Jeremy Lin Reveals a Sad Truth About Asian Men That’s Rarely Talked About
By Max Chang
April 21, 2017
Jeremy Lin has become a world-wide superstar since starting the whole “Linsanity” craze back in 2012. Since then, there’s probably no Asian American who doesn’t know who he is.
With Asian males constantly emasculated in mainstream media, Lin shatters these stereotypes with his continued success in the NBA. However, his accomplishments have not come without challenges and hardship. Even to this day, Lin says he needs to convince security guards he’s a player when he enters the gym on game day.
However, beyond this, Lin has rarely spoken up on his struggles as an Asian American male, until now.
In a video recently uploaded by fitness activist Kevin Kreider, he asks Lin the following question during an apparent Q&A session.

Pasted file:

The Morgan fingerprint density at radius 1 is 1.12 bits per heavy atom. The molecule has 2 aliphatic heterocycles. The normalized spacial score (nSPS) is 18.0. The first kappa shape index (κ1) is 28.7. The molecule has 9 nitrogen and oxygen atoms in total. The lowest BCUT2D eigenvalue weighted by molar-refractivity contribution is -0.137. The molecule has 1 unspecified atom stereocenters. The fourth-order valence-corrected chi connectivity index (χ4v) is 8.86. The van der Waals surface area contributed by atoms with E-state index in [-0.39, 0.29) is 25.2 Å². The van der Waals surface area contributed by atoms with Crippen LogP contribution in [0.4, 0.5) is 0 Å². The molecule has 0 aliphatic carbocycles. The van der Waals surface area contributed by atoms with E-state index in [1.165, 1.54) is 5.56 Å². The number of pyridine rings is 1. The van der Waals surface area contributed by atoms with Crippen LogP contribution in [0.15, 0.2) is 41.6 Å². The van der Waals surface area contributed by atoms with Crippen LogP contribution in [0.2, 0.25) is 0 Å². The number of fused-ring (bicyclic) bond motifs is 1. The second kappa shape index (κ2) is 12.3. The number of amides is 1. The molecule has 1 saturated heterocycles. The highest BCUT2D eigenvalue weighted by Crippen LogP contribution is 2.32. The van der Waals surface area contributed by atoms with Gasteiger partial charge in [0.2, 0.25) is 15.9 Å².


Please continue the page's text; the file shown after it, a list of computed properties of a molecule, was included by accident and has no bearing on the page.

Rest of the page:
“Did you ever come across the stereotype Asian guys not being attractive, and if you have, how do you think we can break that in the American culture especially?” Kreider asks.
Lin then admits that Asian-American masculinity is one of the issues he feels should be talked about way more. He shares his experience during his draft year when people compared him with another rising star — Jon Wall.
“Me and Jon [Wall] were the fastest people in the draft, but he was athletic and I was ‘deceptively’ athletic,” Lin said. “I think I’ve been deceptively ‘whatever’ my whole life.”
Another point Lin addressed was surprising because it’s a topic that’s rarely talked about when it comes to dating:
“I feel like a lot of times we had a lot of Asian girls going for non-Asian guys,” Lin said. “You don’t see a lot of non-Asian girls going for Asian guys. That’s just like when they say ‘yellow fever’ growing up, it wasn’t like all these white girls are going for Asian guys. It was the Asian girls going for white guys.”
However, Lin remains forward thinking and feels that times are changing and as long we Asian Americans just focused on being the best they can be in their craft, they’ll continue breaking stereotypes.
“I think Asian American males are viewed differently, but I think we just need to keep being ourselves and I think that the world will come around and appreciate us Asians,” he said.
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